Can my dog ​​get the flu from me?

Many of us are aware of the paranoia and lethal effects of some strains of influenza, especially given our experience with avian influenza and swine flu. If we know that people can get sick from contact with sick animals, it’s natural to wonder if our diseases can affect them. Can my dog ​​get the flu from me?

Almost 10 percent of dogs have anti-influenza A antibodies.

Although it has long been believed that people cannot give flu to their furry best friend, a test on more than 2,000 dogs and cats in the Midwestern United States detected anti-influenza A antibodies in 9 percent of dog samples and over 5 percent of cat samples. There is still a lot to be learned about the transmission of flu from human to animal, and the risk appears very low, but it is indeed possible to infect the dog (or cat) with the flu. OSU researchers have been careful enough to suggest that if you have the flu, you can stay away not only from other members of the human family, but also from pets.

Can dogs get flu from people?

While human flu has symptoms similar to the common cold, if your body is in pain and you have a fever, there is a chance that you have a more serious condition – the flu. The influenza virus spreads from one person to another, so cover up coughing and sneezing. Unlike the common cold that goes away fairly quickly, the flu lasts longer and can develop into more serious conditions like pneumonia, says the American Lung Association.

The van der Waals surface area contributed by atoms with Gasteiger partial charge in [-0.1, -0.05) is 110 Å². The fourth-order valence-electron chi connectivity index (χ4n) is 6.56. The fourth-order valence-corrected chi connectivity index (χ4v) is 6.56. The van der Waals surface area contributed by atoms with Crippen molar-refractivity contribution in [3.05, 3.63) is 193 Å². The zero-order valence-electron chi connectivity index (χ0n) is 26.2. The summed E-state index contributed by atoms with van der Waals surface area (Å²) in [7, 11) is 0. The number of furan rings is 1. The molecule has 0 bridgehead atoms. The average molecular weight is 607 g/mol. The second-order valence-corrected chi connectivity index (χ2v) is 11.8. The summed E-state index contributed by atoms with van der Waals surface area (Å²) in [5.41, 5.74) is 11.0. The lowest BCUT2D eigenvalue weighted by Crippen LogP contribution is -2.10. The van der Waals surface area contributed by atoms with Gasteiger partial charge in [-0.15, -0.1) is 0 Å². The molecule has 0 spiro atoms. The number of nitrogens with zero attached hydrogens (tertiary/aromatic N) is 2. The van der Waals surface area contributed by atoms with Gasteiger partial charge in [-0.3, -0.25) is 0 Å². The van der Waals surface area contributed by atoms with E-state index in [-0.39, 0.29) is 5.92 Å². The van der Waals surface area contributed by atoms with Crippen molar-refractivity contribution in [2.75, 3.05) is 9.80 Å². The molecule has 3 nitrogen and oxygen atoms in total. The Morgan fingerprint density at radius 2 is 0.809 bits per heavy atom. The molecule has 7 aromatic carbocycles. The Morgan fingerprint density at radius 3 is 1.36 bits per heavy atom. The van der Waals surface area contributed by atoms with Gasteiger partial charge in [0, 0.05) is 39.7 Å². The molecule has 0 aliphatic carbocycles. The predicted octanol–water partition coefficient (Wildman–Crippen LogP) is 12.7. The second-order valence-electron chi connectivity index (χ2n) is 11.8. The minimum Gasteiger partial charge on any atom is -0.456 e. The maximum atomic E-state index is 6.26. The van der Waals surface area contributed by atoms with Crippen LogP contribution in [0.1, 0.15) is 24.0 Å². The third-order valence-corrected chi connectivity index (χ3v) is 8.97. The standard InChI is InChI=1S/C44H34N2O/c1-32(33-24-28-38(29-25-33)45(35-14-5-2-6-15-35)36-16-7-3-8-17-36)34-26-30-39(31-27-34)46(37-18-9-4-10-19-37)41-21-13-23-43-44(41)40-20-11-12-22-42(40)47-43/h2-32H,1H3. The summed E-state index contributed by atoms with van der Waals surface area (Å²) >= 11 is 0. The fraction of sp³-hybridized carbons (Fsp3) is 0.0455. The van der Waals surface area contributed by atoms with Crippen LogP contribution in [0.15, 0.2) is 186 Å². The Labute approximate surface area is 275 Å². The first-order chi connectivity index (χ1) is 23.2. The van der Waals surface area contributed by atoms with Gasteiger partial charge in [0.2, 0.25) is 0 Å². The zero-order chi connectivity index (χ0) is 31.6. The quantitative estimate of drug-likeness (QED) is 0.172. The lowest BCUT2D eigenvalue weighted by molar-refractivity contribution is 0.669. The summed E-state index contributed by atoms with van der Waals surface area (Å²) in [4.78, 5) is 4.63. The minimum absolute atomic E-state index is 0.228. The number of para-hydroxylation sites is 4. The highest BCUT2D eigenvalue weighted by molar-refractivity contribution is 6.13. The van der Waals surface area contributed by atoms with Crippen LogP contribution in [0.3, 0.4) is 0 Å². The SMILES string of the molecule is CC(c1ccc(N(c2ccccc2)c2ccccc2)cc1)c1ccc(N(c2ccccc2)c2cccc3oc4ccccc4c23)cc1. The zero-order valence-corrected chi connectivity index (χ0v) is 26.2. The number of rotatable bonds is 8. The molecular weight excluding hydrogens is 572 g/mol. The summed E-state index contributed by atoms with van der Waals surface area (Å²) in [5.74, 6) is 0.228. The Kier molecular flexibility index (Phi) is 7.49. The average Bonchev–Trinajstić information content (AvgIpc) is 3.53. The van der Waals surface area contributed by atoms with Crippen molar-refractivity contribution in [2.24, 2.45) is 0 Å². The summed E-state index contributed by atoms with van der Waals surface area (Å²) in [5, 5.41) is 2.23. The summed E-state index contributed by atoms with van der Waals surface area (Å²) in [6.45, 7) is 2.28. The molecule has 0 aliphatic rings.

You will be happy to know that, like a cold, your dog will not get the flu if his family member is sick. However, there is a dog-specific flu that you should know about.

Can my dog ​​get the flu from me?

Canine flu

Dog flu, also known as canine flu, is a respiratory infection, like in humans. According to the American Veterinary Medical Association (AVMA), “The first strain reported in the United States since 2004 was influenza A H3N8 … In 2015, the outbreak that began in Chicago was caused by a separate canine influenza virus. , H3N2 “. The symptoms of canine flu are similar to human flu. Your dog may have a chronic cough lasting ten to thirty days. It may begin to sneeze, become feverish or discharge from the eyes or nose of the dog may occur. Your pet will probably be prescribed an antibiotic or other medicine to treat canine flu. Note: Take the necessary steps to prevent other animals in your home from getting sick too. AVMA says: “Dogs with canine flu should be isolated to prevent transmission of the virus to other dogs or, in the case of H3N2, cats.”

Does my dog ​​have the flu?

Although we can warn our children or partners to keep a safe distance when we experience coughing and fever, we cannot give dogs the same kindness. They are certainly fine. Look at them, with those wagging tails and funny licks. If your dog gets the flu, either from you or from another dog, there are some signs to look out for.


  • Loss of appetite
  • Irregular sleep patterns
  • Lethargy
  • No interest in typical hobbies
  • Fever (indicated by a dry, warm nose)
  • Cough
  • Breathing difficulties



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